A newspaper reporter covering one of the most dangerous beats in the world—Mexican drug cartels and associated mayhem—will receive Colby’s Lovejoy Award for courageous journalism Sept. 26.
Alfredo Corchado, Mexico bureau chief for the Dallas Morning News, is regarded as the most intrepid reporter on that beat, according Rebecca Corbett ’74, a member of the Lovejoy Selection Committee and assistant Washington bureau chief for the New York Times. He has broken news about drug dealers and organized crime, disappearances and deaths of women in Juarez, police and government corruption, and the spillover of violence across the border into Dallas and other cities.
Corchado has endured threats to his life, has been forced to leave Mexico at times, and takes special precautions, but he continues to write about the conflict on the U.S.-Mexico border. Born in Durango, Mexico, he grew up in California and Texas.
A 2009 Neiman Fellow at Harvard and a 2010 Woodrow Wilson Scholar, Corchado won the Maria Moors Cabot Award from Columbia Journalism School in 2007 for bravery and enterprise. He will accept the Lovejoy award and an honorary doctoral degree Sept. 26 and will remain on campus for several days to interact with students.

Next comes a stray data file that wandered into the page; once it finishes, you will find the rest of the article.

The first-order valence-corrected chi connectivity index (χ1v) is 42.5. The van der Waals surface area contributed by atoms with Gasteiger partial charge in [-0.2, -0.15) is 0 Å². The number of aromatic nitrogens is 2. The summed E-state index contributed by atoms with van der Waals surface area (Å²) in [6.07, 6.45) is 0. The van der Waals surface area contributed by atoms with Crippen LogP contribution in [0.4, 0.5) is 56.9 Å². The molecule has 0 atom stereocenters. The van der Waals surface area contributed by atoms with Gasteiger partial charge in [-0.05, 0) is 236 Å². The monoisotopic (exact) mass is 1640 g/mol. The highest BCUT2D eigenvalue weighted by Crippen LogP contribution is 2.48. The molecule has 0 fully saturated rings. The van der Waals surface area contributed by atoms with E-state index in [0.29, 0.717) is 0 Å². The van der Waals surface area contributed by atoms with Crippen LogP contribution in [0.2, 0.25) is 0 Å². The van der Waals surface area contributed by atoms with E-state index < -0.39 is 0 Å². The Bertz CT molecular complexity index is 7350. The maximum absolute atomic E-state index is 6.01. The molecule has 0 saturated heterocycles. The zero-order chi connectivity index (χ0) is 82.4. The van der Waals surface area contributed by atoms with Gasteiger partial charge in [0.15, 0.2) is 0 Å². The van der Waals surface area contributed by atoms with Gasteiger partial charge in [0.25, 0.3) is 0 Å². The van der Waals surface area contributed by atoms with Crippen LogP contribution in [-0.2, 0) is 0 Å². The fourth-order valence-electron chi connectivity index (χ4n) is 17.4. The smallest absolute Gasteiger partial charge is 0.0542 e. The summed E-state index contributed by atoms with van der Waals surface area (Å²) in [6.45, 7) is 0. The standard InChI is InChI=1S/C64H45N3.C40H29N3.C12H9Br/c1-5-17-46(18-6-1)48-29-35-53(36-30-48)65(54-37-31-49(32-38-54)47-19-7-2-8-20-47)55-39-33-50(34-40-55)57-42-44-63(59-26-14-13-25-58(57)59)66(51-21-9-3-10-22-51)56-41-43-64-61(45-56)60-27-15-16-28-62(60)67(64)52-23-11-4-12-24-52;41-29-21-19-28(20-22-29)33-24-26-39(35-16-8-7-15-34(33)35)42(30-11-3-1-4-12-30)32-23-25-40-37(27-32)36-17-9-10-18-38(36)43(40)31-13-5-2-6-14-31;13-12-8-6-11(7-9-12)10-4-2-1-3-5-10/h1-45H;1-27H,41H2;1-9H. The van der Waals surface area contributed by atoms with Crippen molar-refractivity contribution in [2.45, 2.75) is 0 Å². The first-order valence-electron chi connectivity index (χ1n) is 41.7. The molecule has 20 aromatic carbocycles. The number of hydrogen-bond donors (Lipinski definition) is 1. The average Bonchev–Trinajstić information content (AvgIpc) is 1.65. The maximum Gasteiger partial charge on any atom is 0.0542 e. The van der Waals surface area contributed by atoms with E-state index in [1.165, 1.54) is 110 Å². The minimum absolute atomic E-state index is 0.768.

The Lovejoy Award has been given annually since 1952 to honor courage in journalism. It honors the memory of Elijah Parish Lovejoy, Colby’s valedictorian in 1826 and a passionate abolitionist publisher who was killed in Alton, Ill., in 1837 for condemning slavery. Lovejoy is considered America’s first martyr to freedom of the press.